Wednesday, April 8, 2009

The beginning of the End for Discrimination in Marriage

Two milestones occurred that probably mark the beginning of the end for the laws that deny gays equal protection under our laws.
The Vermont legislature passed a law allowing any two adults to marry, regardless of their gender. They then had to override the Governor's veto.
The Iowa Supreme Court ruled that the law that denied gays access to the civil contract called marriage was unconstitutional. And they did so unanimously.

The laws denying gays the equal protection of the law have never made any logical sense. Every time I have this discussion with people who oppose gay marriage the only real substantive reason they have is because they disapprove of homosexuality. They no longer try to show how society will be harmed in any real way, they just know in their heart of hearts that homosexuality is wrong and gay marriage should not be allowed.

I think we have reached a tipping point. This is like the Battle of Midway in World War II. We haven't won the war yet, but the opponents of gay rights are on the defensive now and they will eventually lose.

Its a great day to be an American, Gay or Straight.


Anonymous said...

Well said. I would add that the Iowa Supreme Court referenced the California Supreme Court decision on "gay marriage". The California Supreme Court is in the midst of revisiting their decision because of Proposition 8. It will be interesting to see if they follow Iowa's logic or Ken Star's arguments.

Uncle Walt said...

Thanks haypops, I didn't read the IA Supremes decision and didn't realize it reference the CA decision.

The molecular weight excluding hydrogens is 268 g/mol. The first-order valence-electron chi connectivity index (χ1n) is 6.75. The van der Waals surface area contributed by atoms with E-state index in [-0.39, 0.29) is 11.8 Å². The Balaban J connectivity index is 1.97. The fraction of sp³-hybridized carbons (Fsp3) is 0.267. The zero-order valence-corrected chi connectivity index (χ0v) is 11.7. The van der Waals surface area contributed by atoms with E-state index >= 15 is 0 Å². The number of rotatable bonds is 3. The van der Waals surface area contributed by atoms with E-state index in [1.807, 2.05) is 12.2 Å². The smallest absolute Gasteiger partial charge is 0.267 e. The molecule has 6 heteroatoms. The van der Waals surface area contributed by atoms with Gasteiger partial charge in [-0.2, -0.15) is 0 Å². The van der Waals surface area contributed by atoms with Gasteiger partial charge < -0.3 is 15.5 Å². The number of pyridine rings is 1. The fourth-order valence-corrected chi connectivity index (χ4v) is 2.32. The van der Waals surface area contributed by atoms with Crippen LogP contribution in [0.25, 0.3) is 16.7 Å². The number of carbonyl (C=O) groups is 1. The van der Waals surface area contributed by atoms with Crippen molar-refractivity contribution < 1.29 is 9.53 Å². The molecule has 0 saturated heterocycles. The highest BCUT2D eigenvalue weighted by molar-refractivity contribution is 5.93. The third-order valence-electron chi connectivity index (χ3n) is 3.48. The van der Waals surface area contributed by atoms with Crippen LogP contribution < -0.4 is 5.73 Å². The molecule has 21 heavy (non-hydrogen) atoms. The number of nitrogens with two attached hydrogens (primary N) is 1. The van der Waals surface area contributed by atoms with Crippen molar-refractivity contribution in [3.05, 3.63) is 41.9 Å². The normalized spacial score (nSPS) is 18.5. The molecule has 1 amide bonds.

The problem is that the California Supremes are now facing a different question.
The California initiative process is complicated. It allows minor revisions to the California Constitution using initiaves that can pass with a simple majority. Prop 8 was passed on that basis.
The question before the CA Supremes now is whether Prop 8 is a revision, only requiring a simple majority, or an Amendment. Amendments require some level of supermajority, which Prop 8 did not get.
If they rule it is a revision, Prop 8 stands as passed.
If they rule it is an Amendment because it removes a basic human right from members of the gay community, then Prop fails for not acheiving the required supermajority.
If Prop 8 stands, its repeal will be back on the next CA ballot and the repeal will probably pass. Prop 8's opponents made very little outreach to the Black community in CA. I think they can get a substantial part of the Black electrorate to swing to support gay marriage with the proper effort.

The other question the CA Supremes will have to answer is the status of those existing gay marriages performed between their original ruling and the vote on Prop 8. I can't picture that they will be able or willing to retroactively void the 10's of thousands of marriages that took place last year. You never know until they rule.